No, you didn’t read that wrong. Green tattoo studios and vegan inks really are a thing!
One of the biggest questions we get asked in the tattoo industry is — ‘will it be safe?’ People need to know that a studio follows the best practices for hygiene and safety. After all, when getting ink etched into your skin, you want to make sure you’re getting good quality stuff that won’t cause a reaction or be something you regret later on because it was done at a shady back alley shop that used no protection and provided no after-care products or services!
With top companies like Virgin entering the tattoo game with their first-of-its-kind at-sea vegan tattoo studio called ‘Squid Ink’, the industry is seeing a sharp shift towards making environmentally-friendly choices. But what does that mean for tattoo artists worldwide?
But Wait…Isn’t Veganism About Food?
For many, veganism has to do with what we consume. But consumption is not just the food and drink we consume. It extends to the products we use – as well as what we put ON our bodies. For many people looking to go green, this choice goes beyond personal health and safety. Modern times have seen a rise in the number of people that are looking for environmentally sustainable alternatives to — well, pretty much everything! — so it shouldn’t be surprising that the tattoo industry is also beginning to shift how it works. Artists and enthusiasts are both reconsidering their part in the grand scheme of ‘protecting the only habitable planet we have’, and this has led to some interesting new developments in how the tattoo industry functions.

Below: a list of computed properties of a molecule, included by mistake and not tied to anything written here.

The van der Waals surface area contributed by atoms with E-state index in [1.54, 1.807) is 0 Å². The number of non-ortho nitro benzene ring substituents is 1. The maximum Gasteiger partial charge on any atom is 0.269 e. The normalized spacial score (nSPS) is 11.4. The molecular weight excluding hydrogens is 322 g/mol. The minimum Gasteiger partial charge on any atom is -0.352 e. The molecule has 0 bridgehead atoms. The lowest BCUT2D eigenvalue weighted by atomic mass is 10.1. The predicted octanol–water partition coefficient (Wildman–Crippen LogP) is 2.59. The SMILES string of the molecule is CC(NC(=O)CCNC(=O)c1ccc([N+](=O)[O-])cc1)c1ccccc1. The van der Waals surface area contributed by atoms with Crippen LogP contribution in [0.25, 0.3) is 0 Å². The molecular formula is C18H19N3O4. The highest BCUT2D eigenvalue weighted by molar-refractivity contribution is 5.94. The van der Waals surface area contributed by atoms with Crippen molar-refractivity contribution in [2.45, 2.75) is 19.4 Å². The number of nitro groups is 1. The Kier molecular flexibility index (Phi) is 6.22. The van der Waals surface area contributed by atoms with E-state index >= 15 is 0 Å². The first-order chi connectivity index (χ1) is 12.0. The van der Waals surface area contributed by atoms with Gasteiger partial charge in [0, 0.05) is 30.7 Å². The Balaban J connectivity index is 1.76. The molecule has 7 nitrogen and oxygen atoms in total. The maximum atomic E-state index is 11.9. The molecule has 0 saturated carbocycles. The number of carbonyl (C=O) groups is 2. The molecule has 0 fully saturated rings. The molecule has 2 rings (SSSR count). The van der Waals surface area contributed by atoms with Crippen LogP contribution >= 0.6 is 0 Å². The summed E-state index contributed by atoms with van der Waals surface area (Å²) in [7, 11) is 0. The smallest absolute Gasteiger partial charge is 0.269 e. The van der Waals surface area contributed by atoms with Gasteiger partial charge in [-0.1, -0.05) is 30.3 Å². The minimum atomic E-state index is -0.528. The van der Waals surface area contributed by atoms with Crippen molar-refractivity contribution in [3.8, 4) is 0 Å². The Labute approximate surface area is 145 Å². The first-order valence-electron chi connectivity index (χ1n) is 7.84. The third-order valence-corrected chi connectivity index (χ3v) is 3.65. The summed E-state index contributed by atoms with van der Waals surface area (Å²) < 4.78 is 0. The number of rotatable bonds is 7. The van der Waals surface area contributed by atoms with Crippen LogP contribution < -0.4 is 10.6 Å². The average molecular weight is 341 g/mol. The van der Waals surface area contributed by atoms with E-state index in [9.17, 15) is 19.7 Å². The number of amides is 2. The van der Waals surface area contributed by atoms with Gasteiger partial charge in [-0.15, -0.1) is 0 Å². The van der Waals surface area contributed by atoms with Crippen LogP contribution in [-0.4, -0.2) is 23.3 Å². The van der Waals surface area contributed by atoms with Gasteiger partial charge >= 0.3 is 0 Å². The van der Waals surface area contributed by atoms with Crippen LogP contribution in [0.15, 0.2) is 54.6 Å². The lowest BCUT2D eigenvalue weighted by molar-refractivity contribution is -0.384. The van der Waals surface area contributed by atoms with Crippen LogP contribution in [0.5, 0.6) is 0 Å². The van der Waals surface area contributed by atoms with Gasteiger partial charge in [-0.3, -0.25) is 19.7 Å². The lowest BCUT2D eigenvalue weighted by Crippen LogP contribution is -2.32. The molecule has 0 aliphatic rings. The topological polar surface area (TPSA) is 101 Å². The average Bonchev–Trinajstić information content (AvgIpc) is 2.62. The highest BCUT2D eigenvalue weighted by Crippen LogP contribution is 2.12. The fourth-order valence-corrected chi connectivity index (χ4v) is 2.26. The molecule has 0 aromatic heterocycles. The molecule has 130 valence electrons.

In addition to health and safety concerns, ethical consumption is now a big part of how people make choices. Being vegan, for many, also means adopting cruelty-free practices — which is more than just not eating meat! Veganism is a lifestyle that means consuming no animal products at all, from vegan food to shopping for clothes and household supplies from ethical brands, to eco-friendly cars and appliances — and more recently, even the ink used in tattoos!
Now you’re probably thinking ‘this all sounds great, but can tattooing be truly environmentally-friendly and ethical?’ The short answer is — yes. The long answer? It might take a few more years till we’re all there.
Tattooing and E-waste
The tattoo industry is a big contributor to e-waste, especially as older tools and materials are discarded in favour of newer, upgraded ones. Tattooing also includes a lot of single-use materials, which increases the waste produced during a session. Moreover, many tattoo studios are smaller establishments with limited budgets and funding. The art of tattooing is a huge investment on the part of an artist, and going green can be an even bigger investment for someone starting out. This makes going fully green an inaccessible option for many.
Nonetheless, going green is a worthy endeavour, since going green usually cuts your costs in the long run — and we don’t just mean for your customers! While the environment reaps huge benefits when companies go green and customers are likely to get a more hygienic tattoo session that uses a safe, high-quality ink, Ink Book Software notes that tattoo studios also find that their bottom-line improves when they make eco-friendly choices and their employees are healthier and more productive.